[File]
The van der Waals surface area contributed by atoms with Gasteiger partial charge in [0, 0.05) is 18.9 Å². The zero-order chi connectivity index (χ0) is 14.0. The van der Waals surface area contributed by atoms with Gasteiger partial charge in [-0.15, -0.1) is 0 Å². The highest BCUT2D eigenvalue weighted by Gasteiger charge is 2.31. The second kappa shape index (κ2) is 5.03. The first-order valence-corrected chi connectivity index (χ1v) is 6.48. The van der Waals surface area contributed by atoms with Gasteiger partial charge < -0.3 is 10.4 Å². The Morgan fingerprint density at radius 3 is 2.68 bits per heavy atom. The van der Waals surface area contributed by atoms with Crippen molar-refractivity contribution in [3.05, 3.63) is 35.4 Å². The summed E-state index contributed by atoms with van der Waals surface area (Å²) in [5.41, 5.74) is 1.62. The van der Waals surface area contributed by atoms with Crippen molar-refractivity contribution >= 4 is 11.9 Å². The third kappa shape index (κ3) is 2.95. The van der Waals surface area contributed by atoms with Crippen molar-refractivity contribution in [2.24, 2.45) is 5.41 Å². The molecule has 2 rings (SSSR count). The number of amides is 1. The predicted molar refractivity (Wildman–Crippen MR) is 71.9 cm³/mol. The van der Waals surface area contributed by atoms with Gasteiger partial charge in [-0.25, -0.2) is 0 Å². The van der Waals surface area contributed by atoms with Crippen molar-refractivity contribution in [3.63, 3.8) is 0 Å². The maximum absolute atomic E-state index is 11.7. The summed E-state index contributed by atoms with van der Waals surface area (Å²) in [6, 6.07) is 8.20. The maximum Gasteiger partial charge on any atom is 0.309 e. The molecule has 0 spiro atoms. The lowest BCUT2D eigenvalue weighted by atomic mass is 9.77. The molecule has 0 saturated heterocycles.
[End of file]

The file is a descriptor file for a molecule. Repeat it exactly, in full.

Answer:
The van der Waals surface area contributed by atoms with Gasteiger partial charge in [0, 0.05) is 18.9 Å². The zero-order chi connectivity index (χ0) is 14.0. The van der Waals surface area contributed by atoms with Gasteiger partial charge in [-0.15, -0.1) is 0 Å². The highest BCUT2D eigenvalue weighted by Gasteiger charge is 2.31. The second kappa shape index (κ2) is 5.03. The first-order valence-corrected chi connectivity index (χ1v) is 6.48. The van der Waals surface area contributed by atoms with Gasteiger partial charge < -0.3 is 10.4 Å². The Morgan fingerprint density at radius 3 is 2.68 bits per heavy atom. The van der Waals surface area contributed by atoms with Crippen molar-refractivity contribution in [3.05, 3.63) is 35.4 Å². The summed E-state index contributed by atoms with van der Waals surface area (Å²) in [5.41, 5.74) is 1.62. The van der Waals surface area contributed by atoms with Crippen molar-refractivity contribution >= 4 is 11.9 Å². The third kappa shape index (κ3) is 2.95. The van der Waals surface area contributed by atoms with Crippen molar-refractivity contribution in [2.24, 2.45) is 5.41 Å². The molecule has 2 rings (SSSR count). The number of amides is 1. The predicted molar refractivity (Wildman–Crippen MR) is 71.9 cm³/mol. The van der Waals surface area contributed by atoms with Gasteiger partial charge in [-0.25, -0.2) is 0 Å². The van der Waals surface area contributed by atoms with Crippen molar-refractivity contribution in [3.63, 3.8) is 0 Å². The maximum absolute atomic E-state index is 11.7. The summed E-state index contributed by atoms with van der Waals surface area (Å²) in [6, 6.07) is 8.20. The maximum Gasteiger partial charge on any atom is 0.309 e. The molecule has 0 spiro atoms. The lowest BCUT2D eigenvalue weighted by atomic mass is 9.77. The molecule has 0 saturated heterocycles.